Pointers on writing an unoriginal story

The following riff on the cliches of creative writing (and science fiction writing in particular) was featured in the “Readings” section of the July issue of Harper’s.


From a list of plots and themes of stories submitted “too frequently” to Strange Horizons, an online magazine of “speculative fiction.” The document was compiled in order to provide guidance to potential contributors.

1. Person is (metaphorically) at point A, wants to be at point B. Looks at point B, says, “I want to be at point B.” Goes to point B, encountering no meaningful obstacles or difficulties. The end.

2. Creative person is having trouble creating,
a. Writer has writer’s block,
b. Painter can’t seem to paint anything good,
c. Sculptor can’t seem to sculpt anything good.

3. Visitor to alien planet ignores information about local rules, inadvertently violates them, is punished.

4. Weird things happen, but it turns out they’re not real.
a. It turns out it was all in virtual reality.
b. It turns out the protagonist is insane.
c. It turns out the protagonist is writing a novel and the events we’ve seen are part of the novel.

5. The future is soulless.
a. In the future, all learning is electronic, until kid is exposed to ancient wisdom in the form of a book.
b. In the future, everything is electronic, until kid is exposed to ancient wisdom in the form of a wise old person who’s lived a non-electronic life.

6. Protagonist is a bad person. (We don’t object to this in a story; we merely object to it being the main point of the plot.)
a. Bad person is told he’ll get the reward that he deserves, which ends up being something bad.
b. Terrorists (especially Osama bin Laden) discover that horrible things happen to them in the afterlife (or otherwise get their come-uppance).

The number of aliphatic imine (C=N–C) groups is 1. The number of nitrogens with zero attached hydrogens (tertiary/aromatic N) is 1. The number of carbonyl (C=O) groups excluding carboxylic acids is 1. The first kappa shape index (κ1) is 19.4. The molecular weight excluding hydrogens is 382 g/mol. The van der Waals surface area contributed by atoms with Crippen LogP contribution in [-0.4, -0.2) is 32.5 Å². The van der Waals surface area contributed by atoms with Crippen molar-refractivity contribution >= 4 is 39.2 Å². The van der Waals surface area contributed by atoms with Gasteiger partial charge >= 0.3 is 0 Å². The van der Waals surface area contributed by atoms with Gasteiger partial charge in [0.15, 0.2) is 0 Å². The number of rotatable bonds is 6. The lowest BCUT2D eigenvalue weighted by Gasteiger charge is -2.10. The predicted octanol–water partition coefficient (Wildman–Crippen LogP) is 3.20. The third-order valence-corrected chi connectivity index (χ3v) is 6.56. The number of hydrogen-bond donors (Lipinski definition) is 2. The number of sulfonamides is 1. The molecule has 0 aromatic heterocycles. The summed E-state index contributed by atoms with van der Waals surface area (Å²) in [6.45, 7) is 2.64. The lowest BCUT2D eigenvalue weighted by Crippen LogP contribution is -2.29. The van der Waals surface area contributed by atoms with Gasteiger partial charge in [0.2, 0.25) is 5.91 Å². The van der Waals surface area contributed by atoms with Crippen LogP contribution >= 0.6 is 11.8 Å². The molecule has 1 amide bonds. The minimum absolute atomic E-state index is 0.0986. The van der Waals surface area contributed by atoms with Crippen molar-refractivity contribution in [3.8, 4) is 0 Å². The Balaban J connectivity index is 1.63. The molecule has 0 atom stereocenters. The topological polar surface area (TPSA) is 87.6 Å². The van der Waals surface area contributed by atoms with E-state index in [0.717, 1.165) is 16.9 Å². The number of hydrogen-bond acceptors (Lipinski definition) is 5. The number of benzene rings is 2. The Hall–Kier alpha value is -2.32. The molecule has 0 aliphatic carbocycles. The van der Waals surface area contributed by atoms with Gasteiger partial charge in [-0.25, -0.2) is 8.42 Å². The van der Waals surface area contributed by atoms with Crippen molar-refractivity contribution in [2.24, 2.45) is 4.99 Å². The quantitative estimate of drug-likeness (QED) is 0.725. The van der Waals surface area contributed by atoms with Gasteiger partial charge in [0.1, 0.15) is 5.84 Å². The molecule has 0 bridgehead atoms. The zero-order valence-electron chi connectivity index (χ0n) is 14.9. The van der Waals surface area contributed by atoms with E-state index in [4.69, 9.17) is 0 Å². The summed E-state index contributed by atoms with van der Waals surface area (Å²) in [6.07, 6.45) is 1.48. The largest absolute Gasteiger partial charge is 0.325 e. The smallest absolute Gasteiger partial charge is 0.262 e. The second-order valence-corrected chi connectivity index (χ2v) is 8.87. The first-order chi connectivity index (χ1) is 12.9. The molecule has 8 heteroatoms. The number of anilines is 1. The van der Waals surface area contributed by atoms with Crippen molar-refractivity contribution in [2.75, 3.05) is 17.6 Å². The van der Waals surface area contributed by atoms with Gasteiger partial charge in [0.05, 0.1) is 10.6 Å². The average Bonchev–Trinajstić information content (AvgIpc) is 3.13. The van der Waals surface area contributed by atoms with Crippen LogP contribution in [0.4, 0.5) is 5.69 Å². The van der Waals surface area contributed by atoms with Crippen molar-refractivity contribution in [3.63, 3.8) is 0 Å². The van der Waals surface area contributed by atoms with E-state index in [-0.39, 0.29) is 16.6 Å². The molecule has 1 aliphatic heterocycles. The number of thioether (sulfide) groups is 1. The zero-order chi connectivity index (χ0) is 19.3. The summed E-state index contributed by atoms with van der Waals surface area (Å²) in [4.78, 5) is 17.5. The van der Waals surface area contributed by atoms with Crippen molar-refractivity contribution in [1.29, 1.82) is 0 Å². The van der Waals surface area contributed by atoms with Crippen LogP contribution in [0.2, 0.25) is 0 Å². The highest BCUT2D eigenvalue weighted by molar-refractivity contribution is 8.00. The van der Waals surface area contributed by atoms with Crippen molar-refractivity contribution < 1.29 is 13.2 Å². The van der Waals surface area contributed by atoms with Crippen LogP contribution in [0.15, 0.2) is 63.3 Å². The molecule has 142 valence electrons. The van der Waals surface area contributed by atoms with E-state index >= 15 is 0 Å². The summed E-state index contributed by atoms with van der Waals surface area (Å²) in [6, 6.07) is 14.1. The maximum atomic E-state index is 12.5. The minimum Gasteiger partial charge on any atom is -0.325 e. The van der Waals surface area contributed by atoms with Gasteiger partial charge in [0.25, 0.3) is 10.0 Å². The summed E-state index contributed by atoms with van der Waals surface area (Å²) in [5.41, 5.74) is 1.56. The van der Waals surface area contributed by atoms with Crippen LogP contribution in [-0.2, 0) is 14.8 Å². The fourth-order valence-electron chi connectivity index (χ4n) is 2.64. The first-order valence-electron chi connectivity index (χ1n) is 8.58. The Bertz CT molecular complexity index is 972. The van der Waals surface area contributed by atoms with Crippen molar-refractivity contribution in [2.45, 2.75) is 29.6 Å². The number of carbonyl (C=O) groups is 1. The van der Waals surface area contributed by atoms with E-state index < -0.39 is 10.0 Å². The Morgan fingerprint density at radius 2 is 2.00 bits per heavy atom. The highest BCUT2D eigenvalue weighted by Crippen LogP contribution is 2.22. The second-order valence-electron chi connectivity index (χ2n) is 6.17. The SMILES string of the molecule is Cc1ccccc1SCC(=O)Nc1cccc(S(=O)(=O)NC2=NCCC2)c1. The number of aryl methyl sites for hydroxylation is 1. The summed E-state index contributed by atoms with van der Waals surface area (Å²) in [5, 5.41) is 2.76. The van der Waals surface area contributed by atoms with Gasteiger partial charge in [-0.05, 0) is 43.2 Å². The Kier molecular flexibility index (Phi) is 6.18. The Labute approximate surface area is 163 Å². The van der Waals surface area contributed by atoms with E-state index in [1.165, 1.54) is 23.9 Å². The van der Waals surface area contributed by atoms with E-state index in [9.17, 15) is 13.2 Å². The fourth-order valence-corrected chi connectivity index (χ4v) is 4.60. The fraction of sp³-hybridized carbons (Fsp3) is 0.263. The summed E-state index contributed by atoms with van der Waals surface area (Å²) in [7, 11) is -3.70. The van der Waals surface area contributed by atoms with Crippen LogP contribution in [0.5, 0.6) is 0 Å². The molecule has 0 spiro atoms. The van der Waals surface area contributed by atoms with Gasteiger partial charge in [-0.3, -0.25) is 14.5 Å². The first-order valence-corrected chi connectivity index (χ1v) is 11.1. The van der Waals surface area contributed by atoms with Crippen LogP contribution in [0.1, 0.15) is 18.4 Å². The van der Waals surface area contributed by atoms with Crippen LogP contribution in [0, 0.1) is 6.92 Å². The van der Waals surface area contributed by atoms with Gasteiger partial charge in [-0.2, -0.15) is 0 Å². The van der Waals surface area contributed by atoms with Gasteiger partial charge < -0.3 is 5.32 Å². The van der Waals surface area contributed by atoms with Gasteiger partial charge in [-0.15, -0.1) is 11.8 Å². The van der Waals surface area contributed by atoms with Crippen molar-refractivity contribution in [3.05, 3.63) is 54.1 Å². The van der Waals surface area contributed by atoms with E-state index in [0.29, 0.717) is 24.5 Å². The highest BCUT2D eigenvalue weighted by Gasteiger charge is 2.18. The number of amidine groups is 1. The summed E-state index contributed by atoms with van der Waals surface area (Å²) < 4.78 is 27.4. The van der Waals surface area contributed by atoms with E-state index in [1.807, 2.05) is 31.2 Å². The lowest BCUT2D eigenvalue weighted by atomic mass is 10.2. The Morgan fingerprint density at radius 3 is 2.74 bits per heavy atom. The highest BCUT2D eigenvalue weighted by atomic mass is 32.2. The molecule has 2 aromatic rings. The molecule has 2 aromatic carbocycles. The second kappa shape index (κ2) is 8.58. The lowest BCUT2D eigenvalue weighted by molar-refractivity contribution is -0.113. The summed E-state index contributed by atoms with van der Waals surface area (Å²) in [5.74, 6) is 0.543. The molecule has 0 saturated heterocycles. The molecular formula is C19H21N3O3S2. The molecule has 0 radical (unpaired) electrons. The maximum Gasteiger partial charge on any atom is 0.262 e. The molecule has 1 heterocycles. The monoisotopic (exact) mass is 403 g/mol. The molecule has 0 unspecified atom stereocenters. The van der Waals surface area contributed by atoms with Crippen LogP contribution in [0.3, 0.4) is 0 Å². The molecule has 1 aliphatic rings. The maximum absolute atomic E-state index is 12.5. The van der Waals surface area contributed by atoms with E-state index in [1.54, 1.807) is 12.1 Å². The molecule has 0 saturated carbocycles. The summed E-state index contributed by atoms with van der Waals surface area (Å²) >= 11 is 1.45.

c. Protagonist is portrayed as really awful, but that portrayal is merely a setup for the ending, in which he sees the error of his ways and is redeemed.

7. A place is described, with no plot or characters.

8. A surprise twist ending occurs.
a. The characters are described as if they are humans, but in the end it turns out they’re not humans.
b. Creatures are described as “vermin” or “pests” or “monsters,” but in the end it turns out they’re humans.
c. Person is floating in a formless void; in the end, he’s born.

9. Someone calls technical support; wacky high jinks ensue.
a. Someone calls technical support for a magical item.
b. Someone calls technical support for a piece of advanced technology.
c. The title of the story is 1-800-SOMETHING-CUTE.

10. Scientist uses himself or herself as test subject.

11. Evil unethical doctor performs medical experiments on unsuspecting patient.

12. Office life turns out to be soul-deadening, literally or metaphorically.

13. Protagonist is given wise and mystical advice by Holy Simple Native Folk.

14. In the future, criminals are punished much more harshly than they are today.
a. In the future, the punishment always fits the crime.
b. In the future, the American constitutional amendment prohibiting cruel and unusual punishment has been repealed, or is interpreted very narrowly.

Posted by | Comments Off on Pointers on writing an unoriginal story  | August 25, 2004
Category: General

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